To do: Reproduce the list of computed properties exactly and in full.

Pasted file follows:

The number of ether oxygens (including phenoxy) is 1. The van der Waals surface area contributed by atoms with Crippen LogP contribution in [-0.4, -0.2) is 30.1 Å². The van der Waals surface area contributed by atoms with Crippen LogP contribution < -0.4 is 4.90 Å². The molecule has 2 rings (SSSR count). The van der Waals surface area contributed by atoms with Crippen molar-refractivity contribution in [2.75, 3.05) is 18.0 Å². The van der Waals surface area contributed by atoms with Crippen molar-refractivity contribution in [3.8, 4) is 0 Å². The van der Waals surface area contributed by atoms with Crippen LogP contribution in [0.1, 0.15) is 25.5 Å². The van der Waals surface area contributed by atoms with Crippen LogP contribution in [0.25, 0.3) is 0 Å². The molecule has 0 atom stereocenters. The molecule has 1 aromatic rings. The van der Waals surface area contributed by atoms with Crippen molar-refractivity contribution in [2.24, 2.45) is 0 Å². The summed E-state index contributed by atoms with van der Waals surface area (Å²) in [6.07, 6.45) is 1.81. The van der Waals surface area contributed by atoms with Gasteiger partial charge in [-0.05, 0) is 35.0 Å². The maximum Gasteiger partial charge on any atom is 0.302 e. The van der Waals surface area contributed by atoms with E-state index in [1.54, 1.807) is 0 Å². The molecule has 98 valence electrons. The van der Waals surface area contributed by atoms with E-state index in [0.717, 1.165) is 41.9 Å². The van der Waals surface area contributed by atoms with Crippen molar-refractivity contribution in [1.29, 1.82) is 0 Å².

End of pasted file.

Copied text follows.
The number of ether oxygens (including phenoxy) is 1. The van der Waals surface area contributed by atoms with Crippen LogP contribution in [-0.4, -0.2) is 30.1 Å². The van der Waals surface area contributed by atoms with Crippen LogP contribution < -0.4 is 4.90 Å². The molecule has 2 rings (SSSR count). The van der Waals surface area contributed by atoms with Crippen molar-refractivity contribution in [2.75, 3.05) is 18.0 Å². The van der Waals surface area contributed by atoms with Crippen molar-refractivity contribution in [3.8, 4) is 0 Å². The van der Waals surface area contributed by atoms with Crippen LogP contribution in [0.1, 0.15) is 25.5 Å². The van der Waals surface area contributed by atoms with Crippen LogP contribution in [0.25, 0.3) is 0 Å². The molecule has 0 atom stereocenters. The molecule has 1 aromatic rings. The van der Waals surface area contributed by atoms with Crippen molar-refractivity contribution in [2.24, 2.45) is 0 Å². The summed E-state index contributed by atoms with van der Waals surface area (Å²) in [6.07, 6.45) is 1.81. The van der Waals surface area contributed by atoms with Gasteiger partial charge in [-0.05, 0) is 35.0 Å². The maximum Gasteiger partial charge on any atom is 0.302 e. The van der Waals surface area contributed by atoms with E-state index in [1.54, 1.807) is 0 Å². The molecule has 98 valence electrons. The van der Waals surface area contributed by atoms with E-state index in [0.717, 1.165) is 41.9 Å². The van der Waals surface area contributed by atoms with Crippen molar-refractivity contribution in [1.29, 1.82) is 0 Å².